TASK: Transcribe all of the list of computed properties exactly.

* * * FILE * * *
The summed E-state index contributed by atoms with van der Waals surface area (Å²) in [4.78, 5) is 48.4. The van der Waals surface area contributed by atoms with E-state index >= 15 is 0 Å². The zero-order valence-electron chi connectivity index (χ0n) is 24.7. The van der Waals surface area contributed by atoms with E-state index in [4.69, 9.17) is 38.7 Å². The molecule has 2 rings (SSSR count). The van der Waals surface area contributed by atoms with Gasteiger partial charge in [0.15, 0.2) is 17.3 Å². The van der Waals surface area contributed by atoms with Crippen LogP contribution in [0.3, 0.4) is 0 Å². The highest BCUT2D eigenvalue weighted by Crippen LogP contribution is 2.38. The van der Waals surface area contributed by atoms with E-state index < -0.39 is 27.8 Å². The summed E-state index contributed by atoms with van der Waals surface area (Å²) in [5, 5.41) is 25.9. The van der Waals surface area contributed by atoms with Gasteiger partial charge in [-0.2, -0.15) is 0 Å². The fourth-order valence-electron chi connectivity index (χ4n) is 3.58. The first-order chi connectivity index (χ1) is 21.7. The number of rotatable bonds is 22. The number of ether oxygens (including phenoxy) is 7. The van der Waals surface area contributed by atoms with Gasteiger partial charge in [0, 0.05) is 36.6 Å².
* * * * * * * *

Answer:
The summed E-state index contributed by atoms with van der Waals surface area (Å²) in [4.78, 5) is 48.4. The van der Waals surface area contributed by atoms with E-state index >= 15 is 0 Å². The zero-order valence-electron chi connectivity index (χ0n) is 24.7. The van der Waals surface area contributed by atoms with E-state index in [4.69, 9.17) is 38.7 Å². The molecule has 2 rings (SSSR count). The van der Waals surface area contributed by atoms with Gasteiger partial charge in [0.15, 0.2) is 17.3 Å². The van der Waals surface area contributed by atoms with Crippen LogP contribution in [0.3, 0.4) is 0 Å². The highest BCUT2D eigenvalue weighted by Crippen LogP contribution is 2.38. The van der Waals surface area contributed by atoms with E-state index < -0.39 is 27.8 Å². The summed E-state index contributed by atoms with van der Waals surface area (Å²) in [5, 5.41) is 25.9. The van der Waals surface area contributed by atoms with Gasteiger partial charge in [-0.2, -0.15) is 0 Å². The fourth-order valence-electron chi connectivity index (χ4n) is 3.58. The first-order chi connectivity index (χ1) is 21.7. The number of rotatable bonds is 22. The number of ether oxygens (including phenoxy) is 7. The van der Waals surface area contributed by atoms with Gasteiger partial charge in [0, 0.05) is 36.6 Å².